364/366: containment issue: english ivy

You might plant an innocent little cutting, and within a few months or years it has insiduously taken over part of the garden. However, some of these plants are very attractive, so it becomes a containment issue, such as with seaside daisies, fishbone fern and in this case, English ivy. Left to its own devices up in the top tier of the back yard, it spread to such an extent that it was becoming a pest.

looking between the plum trees before minimising ivy

My circle of shame was testament to its hostile takeover, but that transformation will be revealed on New Year’s Eve. Last time it was mentioned it had become a semi-circle of shame.

The giant mountain of mulch has helped spur me on to create places in which to spread it. It’s a win-win situation, getting rid of both the pile in the driveway and creating a new look for the back yard.

last piece of ivy containment

a sense of order restoredA sense of order has now been restored, and will allow much easier access to pick plums.

Advertisements

156/366: christening the garage

Once the new driveway was finished in 1997, all we had to do was wait for it to set. Then we had a ribbon-cutting ceremony to officially open the garage.

It coincided with our older daughter’s tenth birthday, so we christened the garage with a child’s birthday party. Lots of advantages there: no kids in the house, the garage was empty (short-lived of course), and it wouldn’t have mattered if it rained.

The finishing touch was a new letterbox.

151/366: delightful designer driveway

When you build a Grand Garage, you must design a Delightful Driveway to complement it.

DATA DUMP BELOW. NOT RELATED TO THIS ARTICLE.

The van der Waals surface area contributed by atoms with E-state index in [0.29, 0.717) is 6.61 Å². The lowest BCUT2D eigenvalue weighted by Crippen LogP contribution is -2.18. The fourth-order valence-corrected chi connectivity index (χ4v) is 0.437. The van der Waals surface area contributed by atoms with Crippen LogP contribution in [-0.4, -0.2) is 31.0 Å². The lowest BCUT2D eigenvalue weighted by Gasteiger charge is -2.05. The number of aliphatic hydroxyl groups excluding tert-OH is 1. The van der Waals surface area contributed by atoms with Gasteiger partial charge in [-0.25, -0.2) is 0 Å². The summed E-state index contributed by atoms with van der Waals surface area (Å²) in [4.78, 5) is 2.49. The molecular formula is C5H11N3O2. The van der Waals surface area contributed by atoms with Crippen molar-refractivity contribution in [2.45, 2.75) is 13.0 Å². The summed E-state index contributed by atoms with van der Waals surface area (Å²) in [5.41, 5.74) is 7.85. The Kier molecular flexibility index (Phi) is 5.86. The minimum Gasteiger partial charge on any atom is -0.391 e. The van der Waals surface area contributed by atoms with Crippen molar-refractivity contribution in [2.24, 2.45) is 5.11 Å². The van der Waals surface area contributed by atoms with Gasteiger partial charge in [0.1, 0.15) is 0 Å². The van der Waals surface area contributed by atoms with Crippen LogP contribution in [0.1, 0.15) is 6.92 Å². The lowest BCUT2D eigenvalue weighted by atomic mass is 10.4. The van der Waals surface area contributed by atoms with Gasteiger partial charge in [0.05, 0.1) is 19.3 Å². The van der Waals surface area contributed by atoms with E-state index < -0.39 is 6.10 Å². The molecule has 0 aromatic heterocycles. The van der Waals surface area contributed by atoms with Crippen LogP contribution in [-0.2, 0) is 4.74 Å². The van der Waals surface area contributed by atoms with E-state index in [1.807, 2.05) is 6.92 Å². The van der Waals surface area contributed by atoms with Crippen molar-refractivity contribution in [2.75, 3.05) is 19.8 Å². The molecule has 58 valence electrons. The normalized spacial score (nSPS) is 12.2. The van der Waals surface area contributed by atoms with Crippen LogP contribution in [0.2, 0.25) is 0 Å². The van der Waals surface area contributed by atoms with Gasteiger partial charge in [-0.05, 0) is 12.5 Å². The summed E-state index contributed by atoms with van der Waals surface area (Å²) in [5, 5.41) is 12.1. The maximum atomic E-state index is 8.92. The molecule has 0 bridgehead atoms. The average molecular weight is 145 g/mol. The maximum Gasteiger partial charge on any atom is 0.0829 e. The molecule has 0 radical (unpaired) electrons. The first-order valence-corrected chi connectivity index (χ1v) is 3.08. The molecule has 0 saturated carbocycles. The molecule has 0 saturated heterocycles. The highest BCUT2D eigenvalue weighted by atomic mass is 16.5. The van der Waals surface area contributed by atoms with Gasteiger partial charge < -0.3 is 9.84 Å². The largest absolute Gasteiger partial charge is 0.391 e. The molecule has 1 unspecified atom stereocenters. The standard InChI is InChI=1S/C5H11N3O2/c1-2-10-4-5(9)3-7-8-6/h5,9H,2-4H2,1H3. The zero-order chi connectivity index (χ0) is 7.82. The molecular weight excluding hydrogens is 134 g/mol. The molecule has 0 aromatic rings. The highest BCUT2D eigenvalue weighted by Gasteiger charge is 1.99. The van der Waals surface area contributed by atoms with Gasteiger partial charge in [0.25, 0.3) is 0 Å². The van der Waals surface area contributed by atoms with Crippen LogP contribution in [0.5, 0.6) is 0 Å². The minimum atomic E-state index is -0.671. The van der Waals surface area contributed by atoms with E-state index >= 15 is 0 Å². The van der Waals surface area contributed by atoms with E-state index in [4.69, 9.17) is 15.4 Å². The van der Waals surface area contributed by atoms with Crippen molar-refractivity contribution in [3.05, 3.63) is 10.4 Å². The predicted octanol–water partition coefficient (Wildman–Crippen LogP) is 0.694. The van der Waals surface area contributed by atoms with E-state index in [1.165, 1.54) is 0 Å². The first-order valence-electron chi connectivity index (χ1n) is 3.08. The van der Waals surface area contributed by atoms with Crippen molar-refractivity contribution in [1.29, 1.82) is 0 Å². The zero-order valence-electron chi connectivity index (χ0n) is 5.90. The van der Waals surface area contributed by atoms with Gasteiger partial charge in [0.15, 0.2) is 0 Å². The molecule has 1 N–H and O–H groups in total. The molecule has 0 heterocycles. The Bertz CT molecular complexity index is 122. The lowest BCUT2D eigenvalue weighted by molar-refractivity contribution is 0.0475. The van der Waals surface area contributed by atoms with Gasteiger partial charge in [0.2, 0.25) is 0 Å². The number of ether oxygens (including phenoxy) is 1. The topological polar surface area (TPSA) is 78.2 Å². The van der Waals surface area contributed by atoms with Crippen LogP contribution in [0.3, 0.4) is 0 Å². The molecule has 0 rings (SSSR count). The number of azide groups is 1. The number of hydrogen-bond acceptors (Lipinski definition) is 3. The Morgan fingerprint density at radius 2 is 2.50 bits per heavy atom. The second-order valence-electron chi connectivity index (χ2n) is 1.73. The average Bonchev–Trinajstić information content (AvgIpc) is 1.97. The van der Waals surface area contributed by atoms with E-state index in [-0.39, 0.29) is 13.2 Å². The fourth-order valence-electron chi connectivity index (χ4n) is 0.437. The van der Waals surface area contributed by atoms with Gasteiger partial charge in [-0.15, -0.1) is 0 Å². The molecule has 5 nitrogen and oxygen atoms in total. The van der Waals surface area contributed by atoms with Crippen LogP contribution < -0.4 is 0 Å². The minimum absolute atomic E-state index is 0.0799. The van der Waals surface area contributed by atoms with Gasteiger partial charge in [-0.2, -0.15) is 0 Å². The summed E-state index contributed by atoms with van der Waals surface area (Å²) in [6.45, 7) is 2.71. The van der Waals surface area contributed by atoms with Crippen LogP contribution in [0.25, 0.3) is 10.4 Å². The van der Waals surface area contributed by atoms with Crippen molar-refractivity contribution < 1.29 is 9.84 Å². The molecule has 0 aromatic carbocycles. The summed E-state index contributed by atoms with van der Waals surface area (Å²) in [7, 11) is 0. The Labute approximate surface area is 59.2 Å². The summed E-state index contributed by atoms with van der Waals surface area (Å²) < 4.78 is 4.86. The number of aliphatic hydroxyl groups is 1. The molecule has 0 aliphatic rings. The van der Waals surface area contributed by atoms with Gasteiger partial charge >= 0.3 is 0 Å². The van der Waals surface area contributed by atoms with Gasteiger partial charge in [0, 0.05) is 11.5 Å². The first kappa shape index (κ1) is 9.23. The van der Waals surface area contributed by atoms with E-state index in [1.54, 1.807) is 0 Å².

Driving through various neighbourhoods, there was a driveway I admired, so I approached the owners to find out that Scoresby Paving was responsible for it. Remember William the Conqueror? This was Ernie the Concreter, whose motto may well have been: “I came, I saw, I concreted.”

We had always liked the look of brick paving, but pressed concrete is a great way to get the look of paving, without any weeds growing in between, because it is all sealed. Fifteen years later the colour is a little faded, and a few minor cracks have developed, primarily due to the drought of 2009, but it still provides an attractive and practical backdrop to the garden.

73/366: from drainage to driveway

Heavily pregnant with our second child, I nevertheless managed to help spread some of the gravel for the drains and the lilydale toppings for the driveway.  In fact, if I recall, that was the extent of my exercise during that period. (That’s all changed now: if I don’t exercise every day I feel dreadful.) But I digress; what a surprise!

This job helped neaten up and widen the driveway until we could eventually afford the       garage and driveway replacement.

 

44/366: tools of the trade

Regularly maintaining the garden is easier if you have the right tools for the job. Our driveway is bordered by seaside daisies and three conifers. The daisies spill out onto the concrete so have to be cut back regularly. The ivy that is starting to creep up over the conifer also has to be contained.

I  love both my pruners. The electric hedge trimmer is good for bigger jobs, while my little hand-held rechargeable pruner is just right for more intricate chores, or fine tuning, as I need to level off the top of the conifers. There used to be four of them when I first planted them, but unfortunately one died, which is the only drawback of serial planting that I can see. Otherwise a row of similar plants is very effective.

The big scoopers are like having an extra large pair of hands to help pick up leaves or prunings. After that I either sweep or use the patio blower to finish off the task.